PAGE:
Know the basics
What is broken ankle?
A broken ankle is also known as an ankle “fracture”. It occurs when one or more of the bones that make up your ankle joint are broken.
Broken ankle can be a simple break in one bone, which may not stop you from walking. But in some severe cases, broken ankle can force your ankle out of place and that require your leg to be immobilized for few months.
How common is broken ankle?
Broke ankle is quite common because it can happen to people of all ages. During the past 30 to 40 years, doctors have noted an increase in the number. If older people have broken ankle, they may face many complications related to bone problems in the future. However, it can be managed by reducing your risk factors. Please discuss with your doctor for further information.
Know the symptoms
What are the symptoms of broken ankle?
Signs and symptoms of broken ankle contain:
- Pain in the ankle, sometimes this pain prevents you from walking.
- Swelling and bruising around the joint or fluid within the joint itself, most likely blood. This bruising can track down toward the sole of your foot or toward the toes.
- Visible deformities of bones around the ankle.
- Stretched skin over an underlying broken bone.
There may be some symptoms not listed above. If you have any concerns about a symptom, please consult your doctor.
When should I see my doctor?
You should see your doctor if:
- You cannot bear the pain.
- Pain killers do not work.
- Your ankle can not move.
- You see the deformity of the ankle bones.
- Bones cross out the skin.
- Your foot changes into blue color.
Know the causes
What causes broken ankle?
Broken ankle can be caused by:
- Twisting or rotating your ankle;
- Rolling your ankle;
- Tripping or falling;
- Impact during a car accident;
- Flexing or extending the joint;
- Applying severe force to the joint such as jumping from a high level;
Know the risk factors
What increases my risk for broken ankle?
There are many risk factors for broken bone, especially if you are an athlete who frequently join strenuous activities, or have a history of broken bone. The environment where you work also contribute to the risk of broken bone.
Understand the diagnosis & treatment
The information provided is not a substitute for any medical advice. ALWAYS consult with your doctor for more information.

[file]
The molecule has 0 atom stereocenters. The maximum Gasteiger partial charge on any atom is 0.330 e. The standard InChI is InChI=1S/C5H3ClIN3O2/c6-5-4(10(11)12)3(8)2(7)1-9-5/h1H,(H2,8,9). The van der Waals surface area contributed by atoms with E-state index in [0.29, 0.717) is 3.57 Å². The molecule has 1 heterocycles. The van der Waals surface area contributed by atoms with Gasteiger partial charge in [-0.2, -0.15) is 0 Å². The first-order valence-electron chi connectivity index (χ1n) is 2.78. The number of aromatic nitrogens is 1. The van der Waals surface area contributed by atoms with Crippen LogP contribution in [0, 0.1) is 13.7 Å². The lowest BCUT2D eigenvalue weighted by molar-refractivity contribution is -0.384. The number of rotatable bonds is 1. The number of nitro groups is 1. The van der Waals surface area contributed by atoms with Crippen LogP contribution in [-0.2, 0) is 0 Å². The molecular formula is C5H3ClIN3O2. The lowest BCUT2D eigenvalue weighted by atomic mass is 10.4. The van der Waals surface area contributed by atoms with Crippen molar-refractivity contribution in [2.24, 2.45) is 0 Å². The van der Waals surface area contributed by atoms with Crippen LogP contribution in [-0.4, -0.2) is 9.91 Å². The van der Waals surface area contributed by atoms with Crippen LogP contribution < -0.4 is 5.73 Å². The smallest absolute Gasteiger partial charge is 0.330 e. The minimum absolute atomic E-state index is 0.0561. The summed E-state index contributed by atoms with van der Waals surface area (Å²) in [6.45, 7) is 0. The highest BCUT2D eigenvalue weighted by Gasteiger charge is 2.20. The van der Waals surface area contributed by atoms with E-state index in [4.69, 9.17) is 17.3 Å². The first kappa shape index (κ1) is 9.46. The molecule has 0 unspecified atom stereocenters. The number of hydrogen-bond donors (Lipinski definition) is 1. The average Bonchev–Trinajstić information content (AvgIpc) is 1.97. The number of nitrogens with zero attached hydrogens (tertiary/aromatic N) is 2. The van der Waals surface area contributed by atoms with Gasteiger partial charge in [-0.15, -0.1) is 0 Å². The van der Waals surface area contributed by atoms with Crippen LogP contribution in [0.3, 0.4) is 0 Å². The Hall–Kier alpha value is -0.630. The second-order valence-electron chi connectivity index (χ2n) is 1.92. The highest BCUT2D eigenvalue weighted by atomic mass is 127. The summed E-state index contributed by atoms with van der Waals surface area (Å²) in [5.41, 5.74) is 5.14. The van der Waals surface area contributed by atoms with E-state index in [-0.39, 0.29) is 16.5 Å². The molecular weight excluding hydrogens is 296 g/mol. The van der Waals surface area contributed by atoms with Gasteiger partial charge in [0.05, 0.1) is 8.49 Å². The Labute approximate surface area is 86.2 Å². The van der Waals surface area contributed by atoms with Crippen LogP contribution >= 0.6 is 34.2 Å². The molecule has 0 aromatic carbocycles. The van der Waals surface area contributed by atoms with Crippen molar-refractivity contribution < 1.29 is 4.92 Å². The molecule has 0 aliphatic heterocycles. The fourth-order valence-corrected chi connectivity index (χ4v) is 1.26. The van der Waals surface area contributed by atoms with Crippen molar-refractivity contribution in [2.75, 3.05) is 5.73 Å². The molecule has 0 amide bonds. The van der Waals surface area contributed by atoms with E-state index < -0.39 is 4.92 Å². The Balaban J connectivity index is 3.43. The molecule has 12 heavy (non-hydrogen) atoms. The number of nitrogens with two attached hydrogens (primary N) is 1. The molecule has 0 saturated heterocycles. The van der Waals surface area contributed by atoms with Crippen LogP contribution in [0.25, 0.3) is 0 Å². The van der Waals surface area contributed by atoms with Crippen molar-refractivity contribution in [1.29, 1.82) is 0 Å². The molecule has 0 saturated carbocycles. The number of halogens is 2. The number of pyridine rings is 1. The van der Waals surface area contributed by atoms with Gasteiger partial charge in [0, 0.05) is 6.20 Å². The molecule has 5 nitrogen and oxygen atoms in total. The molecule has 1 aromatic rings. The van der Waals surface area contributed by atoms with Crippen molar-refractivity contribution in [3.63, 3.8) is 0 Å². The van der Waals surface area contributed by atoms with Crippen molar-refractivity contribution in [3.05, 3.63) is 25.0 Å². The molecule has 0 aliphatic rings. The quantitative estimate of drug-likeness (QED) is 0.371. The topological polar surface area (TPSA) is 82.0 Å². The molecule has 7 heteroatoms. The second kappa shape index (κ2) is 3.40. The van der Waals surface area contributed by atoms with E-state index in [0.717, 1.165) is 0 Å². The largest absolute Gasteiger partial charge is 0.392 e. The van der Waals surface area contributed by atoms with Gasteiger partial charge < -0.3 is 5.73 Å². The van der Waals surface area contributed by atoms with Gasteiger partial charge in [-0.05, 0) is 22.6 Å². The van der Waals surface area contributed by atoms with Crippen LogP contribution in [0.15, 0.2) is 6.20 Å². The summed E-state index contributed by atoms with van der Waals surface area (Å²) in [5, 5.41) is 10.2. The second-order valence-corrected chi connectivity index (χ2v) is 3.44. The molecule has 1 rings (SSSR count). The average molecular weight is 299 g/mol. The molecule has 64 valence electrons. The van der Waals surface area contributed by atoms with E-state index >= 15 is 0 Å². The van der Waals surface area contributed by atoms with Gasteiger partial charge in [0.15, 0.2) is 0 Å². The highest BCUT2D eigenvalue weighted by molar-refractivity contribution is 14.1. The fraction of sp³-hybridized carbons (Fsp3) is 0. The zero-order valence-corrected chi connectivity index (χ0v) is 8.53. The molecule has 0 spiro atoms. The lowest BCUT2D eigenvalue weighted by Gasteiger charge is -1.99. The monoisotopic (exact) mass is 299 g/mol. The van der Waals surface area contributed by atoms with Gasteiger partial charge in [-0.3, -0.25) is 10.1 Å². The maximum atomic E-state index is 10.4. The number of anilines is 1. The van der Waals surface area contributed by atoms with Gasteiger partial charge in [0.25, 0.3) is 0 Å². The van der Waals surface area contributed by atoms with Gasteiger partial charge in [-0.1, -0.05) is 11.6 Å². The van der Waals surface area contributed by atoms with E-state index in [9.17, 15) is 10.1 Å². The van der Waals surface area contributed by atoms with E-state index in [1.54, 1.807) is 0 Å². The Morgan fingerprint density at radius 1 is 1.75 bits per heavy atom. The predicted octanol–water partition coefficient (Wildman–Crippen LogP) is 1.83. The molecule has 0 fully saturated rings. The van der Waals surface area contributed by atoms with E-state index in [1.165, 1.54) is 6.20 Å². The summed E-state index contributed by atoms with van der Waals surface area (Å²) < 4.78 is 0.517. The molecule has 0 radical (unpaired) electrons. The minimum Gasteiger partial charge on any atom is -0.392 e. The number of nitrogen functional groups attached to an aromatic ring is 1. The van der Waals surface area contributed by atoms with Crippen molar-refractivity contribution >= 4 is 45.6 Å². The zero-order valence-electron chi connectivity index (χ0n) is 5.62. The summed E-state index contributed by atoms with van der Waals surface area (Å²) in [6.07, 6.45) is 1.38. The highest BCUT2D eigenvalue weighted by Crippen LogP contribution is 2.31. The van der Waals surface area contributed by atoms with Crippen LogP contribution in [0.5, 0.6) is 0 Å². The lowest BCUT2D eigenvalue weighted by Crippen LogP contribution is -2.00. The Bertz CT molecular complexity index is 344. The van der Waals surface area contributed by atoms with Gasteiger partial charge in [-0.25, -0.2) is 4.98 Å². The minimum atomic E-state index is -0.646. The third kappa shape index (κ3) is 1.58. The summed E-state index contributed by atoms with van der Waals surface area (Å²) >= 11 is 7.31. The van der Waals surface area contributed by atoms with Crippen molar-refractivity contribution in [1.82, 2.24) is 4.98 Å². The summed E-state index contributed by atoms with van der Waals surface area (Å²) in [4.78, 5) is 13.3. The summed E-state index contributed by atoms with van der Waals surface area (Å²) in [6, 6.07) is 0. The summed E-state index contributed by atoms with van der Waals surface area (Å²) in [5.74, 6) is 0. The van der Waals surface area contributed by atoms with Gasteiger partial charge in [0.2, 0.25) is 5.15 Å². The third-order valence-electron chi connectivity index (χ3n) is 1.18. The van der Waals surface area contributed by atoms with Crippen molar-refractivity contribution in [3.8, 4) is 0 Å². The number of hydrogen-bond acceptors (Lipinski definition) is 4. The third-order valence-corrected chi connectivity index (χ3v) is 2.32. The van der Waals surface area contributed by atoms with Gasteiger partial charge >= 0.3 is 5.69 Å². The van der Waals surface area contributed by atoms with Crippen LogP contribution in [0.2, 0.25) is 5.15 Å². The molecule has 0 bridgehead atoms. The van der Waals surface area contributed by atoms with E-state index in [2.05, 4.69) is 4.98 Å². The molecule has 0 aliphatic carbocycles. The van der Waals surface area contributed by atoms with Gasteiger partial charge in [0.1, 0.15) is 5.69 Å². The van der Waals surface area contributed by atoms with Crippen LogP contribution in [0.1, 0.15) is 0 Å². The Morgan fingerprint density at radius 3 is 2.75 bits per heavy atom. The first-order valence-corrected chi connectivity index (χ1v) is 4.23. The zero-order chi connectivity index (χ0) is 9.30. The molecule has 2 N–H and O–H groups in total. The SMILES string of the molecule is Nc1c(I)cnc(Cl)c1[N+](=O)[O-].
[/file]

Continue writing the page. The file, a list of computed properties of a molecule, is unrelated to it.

How is broken ankle diagnosed?
Your doctor will ask you about symptoms, situation that your ankle was broken, your medical history at first. After that, doctor will do a careful examination of your ankle, foot, and lower leg.
X-rays are the most common diagnostic technique that can show if the bone is broken. X-rays may be taken of the leg, ankle, and foot to make sure that nothing else is injured.
Stress test: depending on the type of ankle fracture, doctor may put pressure on the ankle and take a special x-ray, called a stress test. This x-ray is done to see if certain ankle fractures require surgery.
Computed tomography (CT) scan: this scan can show a cross-section image of the ankle, which help the doctor evaluate your bone condition. It is especially useful when the fracture extends into the ankle joint.
Magnetic resonance imaging (MRI) scan: these tests provide more detail about your bone and soft tissues. For some ankle fractures, an MRI scan may be done to evaluate the ankle ligaments.
How is broken ankle treated?
First aid techniques are very important to help stabilize a bone until you can reach the hospital. Right first aid can reduce complications that may happen. It includes the following steps:
- Ice the injury, especially swelling area;
- Clean the wound with soap and water;
- Cover the wound with a bandage.
If your ankle is broken and dislocated, the doctor may decide to manipulate them back into right place. To keep the bones in the correct position while you are taken to the hospital, a splint will usually be applied to protect your ankle.
At the hospital, the doctor will then decide whether you need surgery or if you just need a cast to support your ankle as it heals naturally.
- Cast: broken ankles need to be put in a plaster cast or splint for around six weeks. During this time, you must not put any weight on the broken ankle. After the next few weeks, the doctor can advise you about things you can do to help your ankle heal. They may also replace your original plaster cast with a lighter one or a special removable boot as you recover.
- Surgery: if the fractures are severe, you will be required a surgery that needs to cut in the skin and puts back the bones into right position. A combination of plates, screws and wires may be used to hold the bones together, and the wound is closed using stitches. The metalwork is not normally removed later on unless it becomes a problem.
Lifestyle changes & Home remedies
What are some lifestyle changes or home remedies that can help me manage broken ankle?
The following lifestyles and home remedies might help you manage the risk of injured bone:
- Being careful in your activities.
- Proper footwear when participating in sports also may reduce your risk.
If you have any questions, please consult with your doctor to better understand the best solution for you.
Hello Health Group does not provide medical advice, diagnosis or treatment.
Review Date: August 18, 2016 | Last Modified: January 4, 2017
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Ankle Fractures (Broken Ankle). http://orthoinfo.aaos.org/topic.cfm?topic=a00391. Accessed July 22, 2016.
Broken ankle. http://www.nhs.uk/conditions/broken-ankle/Pages/Introduction.aspx. Accessed July 22, 2016.
Ankle Fractures. http://www.webmd.com/fitness-exercise/ankle-fracture?page=2. Accessed July 22, 2016.